Recipe: Winter Ostrich Bolognaise Ingredients: 1 x Bottle good red wine. (The rest is really optional.) 1 x Large onion (diced) 500g Ostrich mince 250g Mushrooms (sliced) 1 x Tin red kidney beans 4 x Large tomatoes (diced) 1 x Large carrot (grated) 1 x Large parsnip (diced) 5 x Baby marrows (sliced) 50ml Tomato puree 15ml Chutney 1 x Sprig fresh rosemary (wounded) 10ml Beef stock powder 2 x tsp Masala spice 1 x Garlic clove (crushed) Freshly ground black pepper Olive oil 4 x portions Spaghetti
Preparation: 1. Open the wine, drink, enjoy. If you like, carry on… 2. Do all the slicing and dicing before you have too much wine. 3. Chat with your family/friends. 4. Get somebody to sauté the onions in a large pan until transparent. 5. Add the masala spice. 6. Add the ostrich mince and brown. 7. Add the mushrooms, beans, tomatoes, carrots, parsnip, baby marrows, puree, chutney, rosemary, stock powder and garlic. 8. Simmer for 20 minutes while drinking and socialising. 9. Season to taste with black pepper. 10. Did I mention wine? 11. Cook the spaghetti in boiling, salted water. (Al dente? Good Luck!) 12. Drain when cooked. (The spaghetti, not you!) 13. Top the spaghetti with bolognaise and serve. (If you’ve run out of wine, there might be a beer in the fridge.)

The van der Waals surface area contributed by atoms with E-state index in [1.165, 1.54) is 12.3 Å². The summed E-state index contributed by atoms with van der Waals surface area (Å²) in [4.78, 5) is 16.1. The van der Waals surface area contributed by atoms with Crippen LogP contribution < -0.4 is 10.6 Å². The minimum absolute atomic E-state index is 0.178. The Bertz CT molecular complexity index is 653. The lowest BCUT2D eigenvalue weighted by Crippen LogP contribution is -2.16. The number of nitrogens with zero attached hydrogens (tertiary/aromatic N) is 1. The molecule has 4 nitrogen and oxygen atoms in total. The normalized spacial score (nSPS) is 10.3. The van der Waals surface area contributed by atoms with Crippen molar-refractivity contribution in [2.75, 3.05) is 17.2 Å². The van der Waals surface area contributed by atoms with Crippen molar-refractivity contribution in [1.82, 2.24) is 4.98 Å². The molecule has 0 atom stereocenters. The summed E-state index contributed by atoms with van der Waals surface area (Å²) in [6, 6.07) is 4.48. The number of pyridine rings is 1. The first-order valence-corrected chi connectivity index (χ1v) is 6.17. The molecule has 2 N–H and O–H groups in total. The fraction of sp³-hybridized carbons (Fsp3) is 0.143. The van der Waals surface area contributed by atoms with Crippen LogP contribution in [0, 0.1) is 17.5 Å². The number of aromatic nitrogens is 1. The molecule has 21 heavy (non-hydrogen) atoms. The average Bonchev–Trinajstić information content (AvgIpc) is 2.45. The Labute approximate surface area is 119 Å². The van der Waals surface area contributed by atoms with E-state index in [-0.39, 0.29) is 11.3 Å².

“A perfect balance of insight, engagement, introspection & fun. The outcome is a deeper understanding of how to be a more effective communicator and a more respectful listener.”  Vivienne Bezuidenhout, Executive Creative Director, Wildfire WORK WITH AL TODAY